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Dis Model Mech. 2018 Jan 29;11(1). pii: dmm031658. doi: 10.1242/dmm.031658.

Priming of innate antimycobacterial immunity by heat-killed Listeria monocytogenes induces sterilizing response in the adult zebrafish tuberculosis model.

Author information

1
Faculty of Medicine and Life Sciences, FI-33014 University of Tampere, Tampere, Finland.
2
Faculty of Medicine and Life Sciences, FI-33014 University of Tampere, Tampere, Finland milka.hammaren@uta.fi.
3
BioMediTech Institute, FI-33014 University of Tampere, Tampere, Finland.
4
PEDEGO Research Unit, and Medical Research Center Oulu, FI-90014 University of Oulu, Oulu, Finland.
5
Department of Children and Adolescents, Oulu University Hospital, FI-90220 Oulu, Finland.
6
Fimlab Laboratories, Pirkanmaa Hospital District, FI-33520 Tampere, Finland.
7
Oral and Maxillofacial Unit, Tampere University Hospital, FI-33521 Tampere, Finland.

Abstract

Mycobacterium tuberculosis remains one of the most problematic infectious agents, owing to its highly developed mechanisms to evade host immune responses combined with the increasing emergence of antibiotic resistance. Host-directed therapies aiming to optimize immune responses to improve bacterial eradication or to limit excessive inflammation are a new strategy for the treatment of tuberculosis. In this study, we have established a zebrafish-Mycobacterium marinum natural host-pathogen model system to study induced protective immune responses in mycobacterial infection. We show that priming adult zebrafish with heat-killed Listeria monocytogenes (HKLm) at 1 day prior to M. marinum infection leads to significantly decreased mycobacterial loads in the infected zebrafish. Using rag1-/- fish, we show that the protective immunity conferred by HKLm priming can be induced through innate immunity alone. At 24 h post-infection, HKLm priming leads to a significant increase in the expression levels of macrophage-expressed gene 1 (mpeg1), tumor necrosis factor α (tnfa) and nitric oxide synthase 2b (nos2b), whereas superoxide dismutase 2 (sod2) expression is downregulated, implying that HKLm priming increases the number of macrophages and boosts intracellular killing mechanisms. The protective effects of HKLm are abolished when the injected material is pretreated with nucleases or proteinase K. Importantly, HKLm priming significantly increases the frequency of clearance of M. marinum infection by evoking sterilizing immunity (25 vs 3.7%, P=0.0021). In this study, immune priming is successfully used to induce sterilizing immunity against mycobacterial infection. This model provides a promising new platform for elucidating the mechanisms underlying sterilizing immunity and to develop host-directed treatment or prevention strategies against tuberculosis.This article has an associated First Person interview with the first author of the paper.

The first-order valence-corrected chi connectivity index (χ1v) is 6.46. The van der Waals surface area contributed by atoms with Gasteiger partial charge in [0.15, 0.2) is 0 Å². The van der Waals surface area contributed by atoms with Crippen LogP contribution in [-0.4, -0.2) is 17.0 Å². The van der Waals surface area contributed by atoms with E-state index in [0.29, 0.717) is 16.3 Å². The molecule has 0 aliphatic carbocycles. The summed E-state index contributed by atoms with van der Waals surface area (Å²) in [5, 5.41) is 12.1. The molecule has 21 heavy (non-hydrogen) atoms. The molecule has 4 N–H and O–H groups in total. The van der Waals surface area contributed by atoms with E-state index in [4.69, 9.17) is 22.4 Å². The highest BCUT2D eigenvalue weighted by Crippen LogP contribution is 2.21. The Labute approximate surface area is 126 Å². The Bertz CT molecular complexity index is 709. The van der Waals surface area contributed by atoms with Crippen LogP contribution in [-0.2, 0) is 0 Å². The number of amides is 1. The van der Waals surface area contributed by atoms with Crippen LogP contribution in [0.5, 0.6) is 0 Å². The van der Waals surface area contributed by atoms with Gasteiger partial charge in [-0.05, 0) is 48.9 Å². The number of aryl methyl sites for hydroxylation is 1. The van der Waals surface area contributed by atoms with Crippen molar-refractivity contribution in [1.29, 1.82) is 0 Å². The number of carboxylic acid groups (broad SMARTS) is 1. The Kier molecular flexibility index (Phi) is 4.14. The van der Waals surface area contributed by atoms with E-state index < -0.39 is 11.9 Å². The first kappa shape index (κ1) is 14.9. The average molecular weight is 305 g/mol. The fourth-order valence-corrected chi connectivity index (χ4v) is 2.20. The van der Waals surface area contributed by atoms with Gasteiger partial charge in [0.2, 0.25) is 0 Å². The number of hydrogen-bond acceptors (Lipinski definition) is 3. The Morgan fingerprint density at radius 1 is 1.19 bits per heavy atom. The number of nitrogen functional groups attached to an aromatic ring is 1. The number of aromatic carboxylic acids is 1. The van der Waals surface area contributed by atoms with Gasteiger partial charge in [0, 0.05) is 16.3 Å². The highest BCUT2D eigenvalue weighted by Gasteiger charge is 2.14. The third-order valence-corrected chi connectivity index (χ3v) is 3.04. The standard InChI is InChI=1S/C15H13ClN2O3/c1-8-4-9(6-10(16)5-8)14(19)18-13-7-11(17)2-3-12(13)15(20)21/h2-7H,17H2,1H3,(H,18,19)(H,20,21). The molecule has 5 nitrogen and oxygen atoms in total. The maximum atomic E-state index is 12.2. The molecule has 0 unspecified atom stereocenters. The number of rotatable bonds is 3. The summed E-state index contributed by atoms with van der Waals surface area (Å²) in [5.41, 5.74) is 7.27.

KEYWORDS:

Listeria monocytogenes; Mycobacterial infection; Mycobacterium marinum; Sterilizing immunity; Tuberculosis; Zebrafish

PMID:
29208761
PMCID:
PMC5818079
DOI:
10.1242/dmm.031658
[Indexed for MEDLINE]
Free PMC Article

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